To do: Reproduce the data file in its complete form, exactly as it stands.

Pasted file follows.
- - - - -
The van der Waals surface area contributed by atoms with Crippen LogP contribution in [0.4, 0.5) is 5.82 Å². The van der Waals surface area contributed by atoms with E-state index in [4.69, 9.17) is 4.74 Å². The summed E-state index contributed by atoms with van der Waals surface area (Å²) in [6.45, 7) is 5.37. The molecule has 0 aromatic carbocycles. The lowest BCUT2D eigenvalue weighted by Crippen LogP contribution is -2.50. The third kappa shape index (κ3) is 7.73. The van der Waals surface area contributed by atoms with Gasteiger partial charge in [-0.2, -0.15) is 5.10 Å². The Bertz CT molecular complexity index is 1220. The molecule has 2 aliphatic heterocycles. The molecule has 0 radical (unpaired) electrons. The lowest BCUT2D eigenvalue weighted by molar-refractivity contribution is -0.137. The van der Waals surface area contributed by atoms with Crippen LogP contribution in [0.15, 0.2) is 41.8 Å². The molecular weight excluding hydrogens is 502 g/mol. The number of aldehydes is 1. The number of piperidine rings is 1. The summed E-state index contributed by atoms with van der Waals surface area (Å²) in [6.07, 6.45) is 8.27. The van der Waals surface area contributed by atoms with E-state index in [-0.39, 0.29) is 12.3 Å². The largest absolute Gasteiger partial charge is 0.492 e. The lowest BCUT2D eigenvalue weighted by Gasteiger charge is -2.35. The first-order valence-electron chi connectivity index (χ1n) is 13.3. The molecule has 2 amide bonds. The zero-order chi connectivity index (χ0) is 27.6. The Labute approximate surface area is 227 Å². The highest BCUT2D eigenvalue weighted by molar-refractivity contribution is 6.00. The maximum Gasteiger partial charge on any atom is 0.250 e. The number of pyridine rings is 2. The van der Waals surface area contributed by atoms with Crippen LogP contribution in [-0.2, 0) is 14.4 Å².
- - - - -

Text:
The van der Waals surface area contributed by atoms with Crippen LogP contribution in [0.4, 0.5) is 5.82 Å². The van der Waals surface area contributed by atoms with E-state index in [4.69, 9.17) is 4.74 Å². The summed E-state index contributed by atoms with van der Waals surface area (Å²) in [6.45, 7) is 5.37. The molecule has 0 aromatic carbocycles. The lowest BCUT2D eigenvalue weighted by Crippen LogP contribution is -2.50. The third kappa shape index (κ3) is 7.73. The van der Waals surface area contributed by atoms with Gasteiger partial charge in [-0.2, -0.15) is 5.10 Å². The Bertz CT molecular complexity index is 1220. The molecule has 2 aliphatic heterocycles. The molecule has 0 radical (unpaired) electrons. The lowest BCUT2D eigenvalue weighted by molar-refractivity contribution is -0.137. The van der Waals surface area contributed by atoms with Crippen LogP contribution in [0.15, 0.2) is 41.8 Å². The molecular weight excluding hydrogens is 502 g/mol. The number of aldehydes is 1. The number of piperidine rings is 1. The summed E-state index contributed by atoms with van der Waals surface area (Å²) in [6.07, 6.45) is 8.27. The van der Waals surface area contributed by atoms with E-state index in [-0.39, 0.29) is 12.3 Å². The largest absolute Gasteiger partial charge is 0.492 e. The lowest BCUT2D eigenvalue weighted by Gasteiger charge is -2.35. The first-order valence-electron chi connectivity index (χ1n) is 13.3. The molecule has 2 amide bonds. The zero-order chi connectivity index (χ0) is 27.6. The Labute approximate surface area is 227 Å². The highest BCUT2D eigenvalue weighted by molar-refractivity contribution is 6.00. The maximum Gasteiger partial charge on any atom is 0.250 e. The number of pyridine rings is 2. The van der Waals surface area contributed by atoms with Crippen LogP contribution in [-0.2, 0) is 14.4 Å².